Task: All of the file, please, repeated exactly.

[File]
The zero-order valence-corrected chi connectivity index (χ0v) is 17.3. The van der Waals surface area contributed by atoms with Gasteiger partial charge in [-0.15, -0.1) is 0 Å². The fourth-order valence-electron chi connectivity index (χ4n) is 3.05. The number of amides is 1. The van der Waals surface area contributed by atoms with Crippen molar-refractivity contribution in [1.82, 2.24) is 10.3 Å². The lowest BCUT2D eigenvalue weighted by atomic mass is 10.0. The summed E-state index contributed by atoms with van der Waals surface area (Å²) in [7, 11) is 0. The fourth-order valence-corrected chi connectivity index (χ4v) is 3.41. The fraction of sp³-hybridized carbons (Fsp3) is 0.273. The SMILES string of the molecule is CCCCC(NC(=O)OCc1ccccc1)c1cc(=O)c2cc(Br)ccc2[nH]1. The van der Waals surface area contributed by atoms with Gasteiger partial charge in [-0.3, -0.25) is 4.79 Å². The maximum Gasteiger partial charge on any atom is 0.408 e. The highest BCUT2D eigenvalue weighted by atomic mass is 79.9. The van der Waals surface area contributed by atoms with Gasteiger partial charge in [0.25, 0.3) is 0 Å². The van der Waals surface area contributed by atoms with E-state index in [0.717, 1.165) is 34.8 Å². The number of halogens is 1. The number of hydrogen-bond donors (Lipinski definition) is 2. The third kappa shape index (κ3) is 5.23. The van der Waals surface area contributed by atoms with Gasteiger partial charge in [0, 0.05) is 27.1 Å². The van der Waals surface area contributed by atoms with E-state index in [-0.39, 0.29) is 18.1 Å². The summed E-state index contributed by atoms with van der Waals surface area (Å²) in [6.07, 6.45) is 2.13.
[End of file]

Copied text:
The zero-order valence-corrected chi connectivity index (χ0v) is 17.3. The van der Waals surface area contributed by atoms with Gasteiger partial charge in [-0.15, -0.1) is 0 Å². The fourth-order valence-electron chi connectivity index (χ4n) is 3.05. The number of amides is 1. The van der Waals surface area contributed by atoms with Crippen molar-refractivity contribution in [1.82, 2.24) is 10.3 Å². The lowest BCUT2D eigenvalue weighted by atomic mass is 10.0. The summed E-state index contributed by atoms with van der Waals surface area (Å²) in [7, 11) is 0. The fourth-order valence-corrected chi connectivity index (χ4v) is 3.41. The fraction of sp³-hybridized carbons (Fsp3) is 0.273. The SMILES string of the molecule is CCCCC(NC(=O)OCc1ccccc1)c1cc(=O)c2cc(Br)ccc2[nH]1. The van der Waals surface area contributed by atoms with Gasteiger partial charge in [-0.3, -0.25) is 4.79 Å². The maximum Gasteiger partial charge on any atom is 0.408 e. The highest BCUT2D eigenvalue weighted by atomic mass is 79.9. The van der Waals surface area contributed by atoms with Gasteiger partial charge in [0.25, 0.3) is 0 Å². The van der Waals surface area contributed by atoms with E-state index in [0.717, 1.165) is 34.8 Å². The number of halogens is 1. The number of hydrogen-bond donors (Lipinski definition) is 2. The third kappa shape index (κ3) is 5.23. The van der Waals surface area contributed by atoms with Gasteiger partial charge in [0, 0.05) is 27.1 Å². The van der Waals surface area contributed by atoms with E-state index in [-0.39, 0.29) is 18.1 Å². The summed E-state index contributed by atoms with van der Waals surface area (Å²) in [6.07, 6.45) is 2.13.